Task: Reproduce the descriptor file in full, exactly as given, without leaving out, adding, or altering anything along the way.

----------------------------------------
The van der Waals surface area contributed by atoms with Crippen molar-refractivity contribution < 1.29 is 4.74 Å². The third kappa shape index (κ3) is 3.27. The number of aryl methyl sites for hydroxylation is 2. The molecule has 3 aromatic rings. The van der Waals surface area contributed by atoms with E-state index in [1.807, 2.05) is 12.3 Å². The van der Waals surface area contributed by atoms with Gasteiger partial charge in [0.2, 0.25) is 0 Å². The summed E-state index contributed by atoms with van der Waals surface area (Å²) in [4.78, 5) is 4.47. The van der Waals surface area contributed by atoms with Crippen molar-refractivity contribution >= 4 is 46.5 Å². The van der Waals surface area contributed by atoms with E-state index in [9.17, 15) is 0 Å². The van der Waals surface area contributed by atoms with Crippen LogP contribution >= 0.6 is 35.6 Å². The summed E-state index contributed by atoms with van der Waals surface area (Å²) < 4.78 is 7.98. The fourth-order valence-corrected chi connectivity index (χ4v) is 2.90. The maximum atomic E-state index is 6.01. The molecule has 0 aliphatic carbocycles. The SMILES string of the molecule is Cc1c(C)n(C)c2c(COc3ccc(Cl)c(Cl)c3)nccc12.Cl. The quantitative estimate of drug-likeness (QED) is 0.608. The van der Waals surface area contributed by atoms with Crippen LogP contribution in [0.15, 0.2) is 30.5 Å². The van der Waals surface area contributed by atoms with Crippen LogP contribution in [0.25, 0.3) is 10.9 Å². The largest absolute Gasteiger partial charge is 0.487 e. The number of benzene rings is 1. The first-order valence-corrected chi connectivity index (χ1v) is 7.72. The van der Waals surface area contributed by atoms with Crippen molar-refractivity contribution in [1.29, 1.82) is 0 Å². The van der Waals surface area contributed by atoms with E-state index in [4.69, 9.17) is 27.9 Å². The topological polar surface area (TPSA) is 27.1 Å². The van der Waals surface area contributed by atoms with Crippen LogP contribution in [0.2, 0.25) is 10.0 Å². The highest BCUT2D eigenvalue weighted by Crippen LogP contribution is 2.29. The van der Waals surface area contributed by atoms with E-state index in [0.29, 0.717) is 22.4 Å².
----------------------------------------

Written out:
The van der Waals surface area contributed by atoms with Crippen molar-refractivity contribution < 1.29 is 4.74 Å². The third kappa shape index (κ3) is 3.27. The number of aryl methyl sites for hydroxylation is 2. The molecule has 3 aromatic rings. The van der Waals surface area contributed by atoms with E-state index in [1.807, 2.05) is 12.3 Å². The van der Waals surface area contributed by atoms with Gasteiger partial charge in [0.2, 0.25) is 0 Å². The summed E-state index contributed by atoms with van der Waals surface area (Å²) in [4.78, 5) is 4.47. The van der Waals surface area contributed by atoms with Crippen molar-refractivity contribution >= 4 is 46.5 Å². The van der Waals surface area contributed by atoms with E-state index in [9.17, 15) is 0 Å². The van der Waals surface area contributed by atoms with Crippen LogP contribution >= 0.6 is 35.6 Å². The summed E-state index contributed by atoms with van der Waals surface area (Å²) < 4.78 is 7.98. The fourth-order valence-corrected chi connectivity index (χ4v) is 2.90. The maximum atomic E-state index is 6.01. The molecule has 0 aliphatic carbocycles. The SMILES string of the molecule is Cc1c(C)n(C)c2c(COc3ccc(Cl)c(Cl)c3)nccc12.Cl. The quantitative estimate of drug-likeness (QED) is 0.608. The van der Waals surface area contributed by atoms with Crippen LogP contribution in [0.15, 0.2) is 30.5 Å². The van der Waals surface area contributed by atoms with Crippen LogP contribution in [0.25, 0.3) is 10.9 Å². The largest absolute Gasteiger partial charge is 0.487 e. The number of benzene rings is 1. The first-order valence-corrected chi connectivity index (χ1v) is 7.72. The van der Waals surface area contributed by atoms with Crippen molar-refractivity contribution in [1.29, 1.82) is 0 Å². The van der Waals surface area contributed by atoms with E-state index in [4.69, 9.17) is 27.9 Å². The topological polar surface area (TPSA) is 27.1 Å². The van der Waals surface area contributed by atoms with Crippen LogP contribution in [0.2, 0.25) is 10.0 Å². The highest BCUT2D eigenvalue weighted by Crippen LogP contribution is 2.29. The van der Waals surface area contributed by atoms with E-state index in [0.29, 0.717) is 22.4 Å².